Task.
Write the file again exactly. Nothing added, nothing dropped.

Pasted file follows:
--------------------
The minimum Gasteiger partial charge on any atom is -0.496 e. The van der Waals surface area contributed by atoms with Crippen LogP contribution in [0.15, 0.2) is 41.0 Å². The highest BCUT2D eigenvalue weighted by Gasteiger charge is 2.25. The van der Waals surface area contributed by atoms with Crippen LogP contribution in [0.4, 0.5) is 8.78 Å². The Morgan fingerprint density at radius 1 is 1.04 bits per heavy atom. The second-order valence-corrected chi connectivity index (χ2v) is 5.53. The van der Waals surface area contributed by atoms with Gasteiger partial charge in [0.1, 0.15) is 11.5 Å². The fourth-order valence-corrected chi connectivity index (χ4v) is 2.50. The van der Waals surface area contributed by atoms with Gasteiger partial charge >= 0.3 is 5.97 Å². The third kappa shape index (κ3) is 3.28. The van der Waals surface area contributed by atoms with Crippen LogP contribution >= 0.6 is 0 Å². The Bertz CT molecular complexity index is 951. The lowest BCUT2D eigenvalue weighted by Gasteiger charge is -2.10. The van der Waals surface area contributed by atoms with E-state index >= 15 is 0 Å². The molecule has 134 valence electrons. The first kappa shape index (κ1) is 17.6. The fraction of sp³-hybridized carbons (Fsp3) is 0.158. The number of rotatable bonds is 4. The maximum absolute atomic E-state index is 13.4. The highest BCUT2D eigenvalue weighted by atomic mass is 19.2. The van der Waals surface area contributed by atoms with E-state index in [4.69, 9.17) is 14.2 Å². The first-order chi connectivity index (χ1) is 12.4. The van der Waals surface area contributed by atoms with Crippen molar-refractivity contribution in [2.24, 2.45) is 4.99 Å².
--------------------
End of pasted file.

The minimum Gasteiger partial charge on any atom is -0.496 e. The van der Waals surface area contributed by atoms with Crippen LogP contribution in [0.15, 0.2) is 41.0 Å². The highest BCUT2D eigenvalue weighted by Gasteiger charge is 2.25. The van der Waals surface area contributed by atoms with Crippen LogP contribution in [0.4, 0.5) is 8.78 Å². The Morgan fingerprint density at radius 1 is 1.04 bits per heavy atom. The second-order valence-corrected chi connectivity index (χ2v) is 5.53. The van der Waals surface area contributed by atoms with Gasteiger partial charge in [0.1, 0.15) is 11.5 Å². The fourth-order valence-corrected chi connectivity index (χ4v) is 2.50. The van der Waals surface area contributed by atoms with Gasteiger partial charge >= 0.3 is 5.97 Å². The third kappa shape index (κ3) is 3.28. The van der Waals surface area contributed by atoms with Crippen LogP contribution >= 0.6 is 0 Å². The Bertz CT molecular complexity index is 951. The lowest BCUT2D eigenvalue weighted by Gasteiger charge is -2.10. The van der Waals surface area contributed by atoms with E-state index >= 15 is 0 Å². The molecule has 134 valence electrons. The first kappa shape index (κ1) is 17.6. The fraction of sp³-hybridized carbons (Fsp3) is 0.158. The number of rotatable bonds is 4. The maximum absolute atomic E-state index is 13.4. The highest BCUT2D eigenvalue weighted by atomic mass is 19.2. The van der Waals surface area contributed by atoms with E-state index in [4.69, 9.17) is 14.2 Å². The first-order chi connectivity index (χ1) is 12.4. The van der Waals surface area contributed by atoms with Crippen molar-refractivity contribution in [2.24, 2.45) is 4.99 Å².